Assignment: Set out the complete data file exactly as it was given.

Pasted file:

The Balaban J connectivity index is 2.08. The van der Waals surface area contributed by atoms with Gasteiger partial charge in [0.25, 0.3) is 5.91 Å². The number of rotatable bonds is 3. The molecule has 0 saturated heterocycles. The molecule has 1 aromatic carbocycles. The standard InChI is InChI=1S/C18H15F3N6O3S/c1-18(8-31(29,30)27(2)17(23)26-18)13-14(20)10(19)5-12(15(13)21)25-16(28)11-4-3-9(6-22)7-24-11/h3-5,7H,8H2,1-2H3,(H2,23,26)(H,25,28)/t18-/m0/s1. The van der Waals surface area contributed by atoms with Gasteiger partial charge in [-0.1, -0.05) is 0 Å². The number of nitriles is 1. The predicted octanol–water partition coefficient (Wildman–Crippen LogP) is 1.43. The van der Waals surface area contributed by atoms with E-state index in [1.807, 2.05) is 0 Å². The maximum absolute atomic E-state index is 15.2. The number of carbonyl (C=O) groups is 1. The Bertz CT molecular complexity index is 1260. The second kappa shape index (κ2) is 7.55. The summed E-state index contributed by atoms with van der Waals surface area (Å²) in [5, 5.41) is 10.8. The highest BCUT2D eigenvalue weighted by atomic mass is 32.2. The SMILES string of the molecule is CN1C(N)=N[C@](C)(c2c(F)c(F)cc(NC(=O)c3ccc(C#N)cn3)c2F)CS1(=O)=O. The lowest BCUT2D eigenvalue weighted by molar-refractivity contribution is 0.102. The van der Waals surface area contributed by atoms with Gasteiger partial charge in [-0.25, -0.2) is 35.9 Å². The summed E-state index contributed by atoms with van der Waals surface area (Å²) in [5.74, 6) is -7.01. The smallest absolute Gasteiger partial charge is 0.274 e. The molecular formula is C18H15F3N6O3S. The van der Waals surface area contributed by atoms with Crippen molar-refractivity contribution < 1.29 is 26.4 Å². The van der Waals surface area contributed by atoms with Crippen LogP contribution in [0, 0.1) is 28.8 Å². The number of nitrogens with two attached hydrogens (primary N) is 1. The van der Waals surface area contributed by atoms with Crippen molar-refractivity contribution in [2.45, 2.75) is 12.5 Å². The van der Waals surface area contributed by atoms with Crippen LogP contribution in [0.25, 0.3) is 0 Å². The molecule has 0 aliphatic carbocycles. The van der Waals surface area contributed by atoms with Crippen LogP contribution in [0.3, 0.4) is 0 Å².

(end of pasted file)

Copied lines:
The Balaban J connectivity index is 2.08. The van der Waals surface area contributed by atoms with Gasteiger partial charge in [0.25, 0.3) is 5.91 Å². The number of rotatable bonds is 3. The molecule has 0 saturated heterocycles. The molecule has 1 aromatic carbocycles. The standard InChI is InChI=1S/C18H15F3N6O3S/c1-18(8-31(29,30)27(2)17(23)26-18)13-14(20)10(19)5-12(15(13)21)25-16(28)11-4-3-9(6-22)7-24-11/h3-5,7H,8H2,1-2H3,(H2,23,26)(H,25,28)/t18-/m0/s1. The van der Waals surface area contributed by atoms with Gasteiger partial charge in [-0.1, -0.05) is 0 Å². The number of nitriles is 1. The predicted octanol–water partition coefficient (Wildman–Crippen LogP) is 1.43. The van der Waals surface area contributed by atoms with E-state index in [1.807, 2.05) is 0 Å². The maximum absolute atomic E-state index is 15.2. The number of carbonyl (C=O) groups is 1. The Bertz CT molecular complexity index is 1260. The second kappa shape index (κ2) is 7.55. The summed E-state index contributed by atoms with van der Waals surface area (Å²) in [5, 5.41) is 10.8. The highest BCUT2D eigenvalue weighted by atomic mass is 32.2. The SMILES string of the molecule is CN1C(N)=N[C@](C)(c2c(F)c(F)cc(NC(=O)c3ccc(C#N)cn3)c2F)CS1(=O)=O. The lowest BCUT2D eigenvalue weighted by molar-refractivity contribution is 0.102. The van der Waals surface area contributed by atoms with Gasteiger partial charge in [-0.25, -0.2) is 35.9 Å². The summed E-state index contributed by atoms with van der Waals surface area (Å²) in [5.74, 6) is -7.01. The smallest absolute Gasteiger partial charge is 0.274 e. The molecular formula is C18H15F3N6O3S. The van der Waals surface area contributed by atoms with Crippen molar-refractivity contribution < 1.29 is 26.4 Å². The van der Waals surface area contributed by atoms with Crippen LogP contribution in [0, 0.1) is 28.8 Å². The number of nitrogens with two attached hydrogens (primary N) is 1. The van der Waals surface area contributed by atoms with Crippen molar-refractivity contribution in [2.45, 2.75) is 12.5 Å². The van der Waals surface area contributed by atoms with Crippen LogP contribution in [0.25, 0.3) is 0 Å². The molecule has 0 aliphatic carbocycles. The van der Waals surface area contributed by atoms with Crippen LogP contribution in [0.3, 0.4) is 0 Å².